Midterm Elections Add Ticking Clock Element to Congress' Self-Driving Car Bill
It looks like Congress’ new self-driving bill might have to wait until a new batch of unmentionables plant their collective rear ends in the seats populating Capitol Hill. Already passed in the House, the SELF DRIVE Act has managed to garner bipartisan support — a true miracle in these troubled times.
However, it’ll have to spread wings if it wants to be signed into law before year’s end. The midterm elections could stymie everything and force Congress to start all over again. A likely prospect, considering the Senate is still going over the bill.
“This entire process has been an incredible feat of bipartisanship,” Greg Rogers, director of government affairs at Securing America’s Future Energy, told Bloomberg. “Attempting to recreate a bill that’s this ambitious and this significant would be like trying to catch lightning in a bottle all over again.”
Lawmakers have until roughly the end of November to get it to President Trump for signing. Anything later would likely place the bill into serious jeopardy, something which neither automakers or the tech industry wants.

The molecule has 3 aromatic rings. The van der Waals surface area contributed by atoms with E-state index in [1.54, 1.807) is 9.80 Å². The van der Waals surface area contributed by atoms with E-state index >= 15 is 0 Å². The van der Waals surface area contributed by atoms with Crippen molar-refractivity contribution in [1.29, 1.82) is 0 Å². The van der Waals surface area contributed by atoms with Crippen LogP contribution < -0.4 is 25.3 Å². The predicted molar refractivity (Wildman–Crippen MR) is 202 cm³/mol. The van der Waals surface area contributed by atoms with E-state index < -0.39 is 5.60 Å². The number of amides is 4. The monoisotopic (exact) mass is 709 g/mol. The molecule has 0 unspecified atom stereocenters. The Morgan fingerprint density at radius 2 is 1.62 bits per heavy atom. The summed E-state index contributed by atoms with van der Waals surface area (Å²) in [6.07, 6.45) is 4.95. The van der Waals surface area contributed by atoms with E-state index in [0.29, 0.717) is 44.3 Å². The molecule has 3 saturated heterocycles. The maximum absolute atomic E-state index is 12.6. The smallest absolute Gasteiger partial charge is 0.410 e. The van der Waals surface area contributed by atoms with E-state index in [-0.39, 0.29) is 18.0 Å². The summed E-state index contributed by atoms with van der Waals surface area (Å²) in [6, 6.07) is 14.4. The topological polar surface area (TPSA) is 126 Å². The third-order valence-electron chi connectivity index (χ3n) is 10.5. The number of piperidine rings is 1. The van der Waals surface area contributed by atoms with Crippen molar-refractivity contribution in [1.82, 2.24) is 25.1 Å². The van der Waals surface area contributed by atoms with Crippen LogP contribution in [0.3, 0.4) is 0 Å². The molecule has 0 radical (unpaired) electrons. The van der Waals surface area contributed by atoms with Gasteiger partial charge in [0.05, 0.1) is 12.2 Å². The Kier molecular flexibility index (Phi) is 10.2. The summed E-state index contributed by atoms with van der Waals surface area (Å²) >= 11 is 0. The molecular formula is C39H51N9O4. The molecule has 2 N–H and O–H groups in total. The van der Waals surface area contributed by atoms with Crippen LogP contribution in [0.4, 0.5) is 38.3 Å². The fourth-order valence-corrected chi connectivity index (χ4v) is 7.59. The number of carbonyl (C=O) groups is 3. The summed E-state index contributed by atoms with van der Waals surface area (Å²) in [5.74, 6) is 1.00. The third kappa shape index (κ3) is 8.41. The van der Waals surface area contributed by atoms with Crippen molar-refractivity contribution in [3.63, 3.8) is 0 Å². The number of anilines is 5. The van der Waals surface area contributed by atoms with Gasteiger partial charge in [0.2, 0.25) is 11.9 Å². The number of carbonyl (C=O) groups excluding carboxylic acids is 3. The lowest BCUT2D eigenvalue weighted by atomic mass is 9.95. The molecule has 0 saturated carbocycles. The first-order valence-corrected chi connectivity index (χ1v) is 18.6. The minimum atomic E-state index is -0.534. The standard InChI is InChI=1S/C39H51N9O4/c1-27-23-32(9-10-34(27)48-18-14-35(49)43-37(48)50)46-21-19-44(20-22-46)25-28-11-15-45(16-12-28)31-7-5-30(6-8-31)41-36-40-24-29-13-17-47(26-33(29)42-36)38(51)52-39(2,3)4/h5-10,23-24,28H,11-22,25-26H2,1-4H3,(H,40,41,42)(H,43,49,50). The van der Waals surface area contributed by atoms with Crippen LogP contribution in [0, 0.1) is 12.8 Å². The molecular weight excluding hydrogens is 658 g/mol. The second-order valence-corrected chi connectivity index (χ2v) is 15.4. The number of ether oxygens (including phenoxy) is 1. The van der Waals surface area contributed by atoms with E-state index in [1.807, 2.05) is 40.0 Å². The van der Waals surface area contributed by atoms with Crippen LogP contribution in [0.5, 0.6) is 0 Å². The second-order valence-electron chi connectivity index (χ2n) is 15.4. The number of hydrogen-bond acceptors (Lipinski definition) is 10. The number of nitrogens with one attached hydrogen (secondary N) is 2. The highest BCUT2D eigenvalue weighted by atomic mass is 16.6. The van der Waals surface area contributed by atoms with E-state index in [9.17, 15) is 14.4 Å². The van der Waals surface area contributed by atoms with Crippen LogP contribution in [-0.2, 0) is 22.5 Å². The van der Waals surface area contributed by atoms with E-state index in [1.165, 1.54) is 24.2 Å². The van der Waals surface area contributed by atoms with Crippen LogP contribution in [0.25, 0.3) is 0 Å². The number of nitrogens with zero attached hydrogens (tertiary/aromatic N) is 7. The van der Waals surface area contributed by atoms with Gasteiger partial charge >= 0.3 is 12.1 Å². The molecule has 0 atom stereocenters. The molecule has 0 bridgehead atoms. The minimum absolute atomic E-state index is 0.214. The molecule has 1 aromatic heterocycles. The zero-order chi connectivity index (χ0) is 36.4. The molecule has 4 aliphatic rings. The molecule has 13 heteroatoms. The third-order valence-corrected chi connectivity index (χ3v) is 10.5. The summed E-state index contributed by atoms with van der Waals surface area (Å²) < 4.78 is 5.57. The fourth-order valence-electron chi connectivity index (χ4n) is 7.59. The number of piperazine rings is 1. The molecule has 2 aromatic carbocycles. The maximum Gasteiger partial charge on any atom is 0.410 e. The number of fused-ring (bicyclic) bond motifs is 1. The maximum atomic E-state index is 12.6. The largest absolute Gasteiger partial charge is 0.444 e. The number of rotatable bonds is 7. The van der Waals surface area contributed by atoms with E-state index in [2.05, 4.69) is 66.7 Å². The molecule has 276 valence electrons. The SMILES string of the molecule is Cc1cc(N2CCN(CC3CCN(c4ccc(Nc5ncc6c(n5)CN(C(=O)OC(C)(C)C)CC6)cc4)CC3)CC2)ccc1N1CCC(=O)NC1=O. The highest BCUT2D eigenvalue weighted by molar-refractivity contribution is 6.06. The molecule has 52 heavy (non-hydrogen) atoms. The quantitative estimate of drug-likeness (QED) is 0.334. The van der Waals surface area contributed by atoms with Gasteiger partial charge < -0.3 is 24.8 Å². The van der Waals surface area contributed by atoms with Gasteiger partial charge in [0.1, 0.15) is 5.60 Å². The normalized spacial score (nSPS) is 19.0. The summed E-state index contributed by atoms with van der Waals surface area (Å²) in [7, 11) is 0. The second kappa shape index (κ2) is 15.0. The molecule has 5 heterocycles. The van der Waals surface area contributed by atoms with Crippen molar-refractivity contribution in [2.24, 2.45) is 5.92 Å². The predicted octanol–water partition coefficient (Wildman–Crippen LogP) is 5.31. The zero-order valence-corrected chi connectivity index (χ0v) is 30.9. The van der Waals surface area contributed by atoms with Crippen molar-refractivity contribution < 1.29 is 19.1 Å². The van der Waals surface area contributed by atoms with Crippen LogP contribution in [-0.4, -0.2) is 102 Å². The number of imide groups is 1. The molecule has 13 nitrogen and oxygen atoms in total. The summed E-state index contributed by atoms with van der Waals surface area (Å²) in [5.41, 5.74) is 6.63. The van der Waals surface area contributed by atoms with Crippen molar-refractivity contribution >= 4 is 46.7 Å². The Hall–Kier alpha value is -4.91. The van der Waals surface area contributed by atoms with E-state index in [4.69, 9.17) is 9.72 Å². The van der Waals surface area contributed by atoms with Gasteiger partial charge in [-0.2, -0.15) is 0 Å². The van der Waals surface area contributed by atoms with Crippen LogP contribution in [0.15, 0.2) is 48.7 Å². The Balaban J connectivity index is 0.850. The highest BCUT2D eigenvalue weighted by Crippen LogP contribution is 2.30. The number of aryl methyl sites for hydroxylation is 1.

Negotiations on the Senate bill were still underway as lawmakers left for the recess, as bill authors John Thune, a South Dakota Republican, and Democrats Gary Peters of Michigan and Bill Nelson of Florida, tried to iron out remaining concerns.
It’s uncertain whether the bipartisan agreement that produced both the House and the Senate measures will be re-created in the next Congress. If Democrats secure a majority in the House, legislative priorities may shift. The rancor and discord that has upended other measures such as immigration and health care reform may spill over.
Honestly, we feel that Congress likely has plenty of time to get a comprehensive bill passed — even it has to be tweaked by new officials. Despite a few high-profile incidents that spurred a moderate backlash against autonomous vehicles, many states already provide automakers with a relatively open door policy to conduct testing, though true self-driving cars still appear to be years off.
We’d like to see politicians use that time to better verse themselves in current technologies and think about the long term ramifications of automated vehicles. It’s an immensely complicated issue that has real potential to bolster safety and the United States’ engineering might. But it comes with a cavalcade of issues in terms of legal liability, data security, employment, the larger economy, and personal freedom.
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